19. Revisional jurisdiction, in our opinion, should ordinarily be exercised within a period of three years having regard to the purport in terms of the said Act. In any event, the same should not exceed the period of five years. The view of the High Court, thus, cannot be said to be unreasonable. Reasonable period, keeping in view the discussions made hereinbefore, must be found out from the statutory scheme. As indicated hereinbefore, maximum period of limitation provided for in sub-section (6) of Section 11 of the Act is five years."

16.  It seems to be fairly settled that if a statue does not prescribe the time limit for exercise of revisional power, it does not mean that such power can be exercised at any time; rather it should be exercised within a reasonable time. It is so because the law does not expect a settled thing to be unsettled after a long lapse of time. Where the legislature does not provide for any length of time within which the power of revision is to be exercised by the authority, suo motu or otherwise, it is plain that exercise of such power within reasonable time is inherent therein.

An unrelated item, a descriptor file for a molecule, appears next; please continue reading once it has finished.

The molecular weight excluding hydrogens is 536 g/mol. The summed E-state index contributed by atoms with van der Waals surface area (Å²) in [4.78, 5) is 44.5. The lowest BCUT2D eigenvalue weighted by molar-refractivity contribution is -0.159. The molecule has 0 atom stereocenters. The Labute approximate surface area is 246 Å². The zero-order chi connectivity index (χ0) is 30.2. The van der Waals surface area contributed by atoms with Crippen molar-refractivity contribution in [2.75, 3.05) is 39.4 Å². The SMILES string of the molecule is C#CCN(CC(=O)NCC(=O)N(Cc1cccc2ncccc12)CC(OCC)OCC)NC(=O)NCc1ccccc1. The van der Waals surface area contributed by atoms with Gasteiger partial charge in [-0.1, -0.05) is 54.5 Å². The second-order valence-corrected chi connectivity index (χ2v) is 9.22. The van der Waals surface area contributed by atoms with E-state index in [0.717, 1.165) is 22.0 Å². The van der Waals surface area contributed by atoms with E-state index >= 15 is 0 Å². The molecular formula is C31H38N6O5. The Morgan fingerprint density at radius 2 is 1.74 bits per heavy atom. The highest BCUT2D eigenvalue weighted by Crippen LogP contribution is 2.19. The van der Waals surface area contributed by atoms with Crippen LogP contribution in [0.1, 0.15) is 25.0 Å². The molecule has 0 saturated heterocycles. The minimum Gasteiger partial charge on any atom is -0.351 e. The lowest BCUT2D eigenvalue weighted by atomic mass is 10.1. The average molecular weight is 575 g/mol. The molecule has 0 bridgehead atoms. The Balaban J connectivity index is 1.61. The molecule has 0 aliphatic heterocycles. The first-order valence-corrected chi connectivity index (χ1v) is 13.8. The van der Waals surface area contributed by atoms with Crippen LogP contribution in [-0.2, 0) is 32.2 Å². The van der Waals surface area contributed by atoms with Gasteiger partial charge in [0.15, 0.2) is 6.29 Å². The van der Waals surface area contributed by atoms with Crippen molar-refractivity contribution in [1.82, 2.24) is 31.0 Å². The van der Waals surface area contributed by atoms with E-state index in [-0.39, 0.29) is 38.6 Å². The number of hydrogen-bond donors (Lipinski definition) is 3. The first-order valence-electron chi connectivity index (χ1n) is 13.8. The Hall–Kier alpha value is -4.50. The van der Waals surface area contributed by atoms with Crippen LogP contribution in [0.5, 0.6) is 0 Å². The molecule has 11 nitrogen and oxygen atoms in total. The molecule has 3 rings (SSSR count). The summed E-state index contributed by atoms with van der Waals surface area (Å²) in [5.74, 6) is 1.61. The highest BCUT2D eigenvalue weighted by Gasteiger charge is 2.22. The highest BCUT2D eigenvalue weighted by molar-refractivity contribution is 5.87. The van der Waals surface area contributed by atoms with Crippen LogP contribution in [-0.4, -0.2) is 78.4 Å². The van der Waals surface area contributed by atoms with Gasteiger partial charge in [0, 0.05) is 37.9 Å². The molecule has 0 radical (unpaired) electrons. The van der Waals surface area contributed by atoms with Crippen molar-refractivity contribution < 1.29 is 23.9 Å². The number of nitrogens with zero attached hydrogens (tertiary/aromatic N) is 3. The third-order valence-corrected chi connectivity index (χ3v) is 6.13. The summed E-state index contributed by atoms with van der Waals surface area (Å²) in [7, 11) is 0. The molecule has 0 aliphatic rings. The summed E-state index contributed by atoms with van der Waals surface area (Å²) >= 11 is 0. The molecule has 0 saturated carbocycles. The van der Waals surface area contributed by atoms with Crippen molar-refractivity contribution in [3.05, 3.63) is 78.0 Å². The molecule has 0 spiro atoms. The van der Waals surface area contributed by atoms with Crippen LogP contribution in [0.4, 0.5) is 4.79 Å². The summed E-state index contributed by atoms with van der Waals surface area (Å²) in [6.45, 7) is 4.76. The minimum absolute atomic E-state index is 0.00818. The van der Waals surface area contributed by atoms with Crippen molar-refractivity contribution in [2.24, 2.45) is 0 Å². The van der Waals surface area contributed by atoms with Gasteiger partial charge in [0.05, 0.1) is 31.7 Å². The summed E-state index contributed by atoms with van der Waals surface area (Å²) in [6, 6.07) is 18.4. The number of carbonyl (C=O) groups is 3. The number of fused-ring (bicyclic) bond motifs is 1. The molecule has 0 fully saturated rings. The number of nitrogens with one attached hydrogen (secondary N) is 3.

Ordinarily, the reasonable period within which power of revision may be exercised would be three years under Section 257 of the Maharashtra Land Revenue Code subject, of course, to the exceptional circumstances in a given case, but surely exercise of revisional power after a lapse of 17 years is not a reasonable time. Invocation of revisional power by the Sub- Divisional Officer under Section 257 of the Maharashtra Land Revenue Code is plainly an abuse of process in the facts and circumstances of the case assuming that the order of Tehsildar passed on March 30, 1976 is flawed and legally not correct. Pertinently, Tukaram Sakharam Shevale, during his lifetime never challenged the legality and correctness of the order of Tehsildar, Shirol although it was passed on March 30, 1976 and he was alive upto 1990. It is not even in the case of Respondent Nos.1 to 5 that Tukaram was not aware of the order dated March 30, 1976. There is no finding by the Sub-Divisional Officer either that order dated March 30, 1976 was obtained fraudulently.

17.  In what we have discussed above, the appeals deserve to be allowed against respondent Nos. 1 to 5 and are allowed and impugned orders are quashed and set aside as against them. Parties will bear their own costs.

......................J. (Tarun Chatterjee)

......................J. (R. M. Lodha)

New Delhi

September 2, 2009.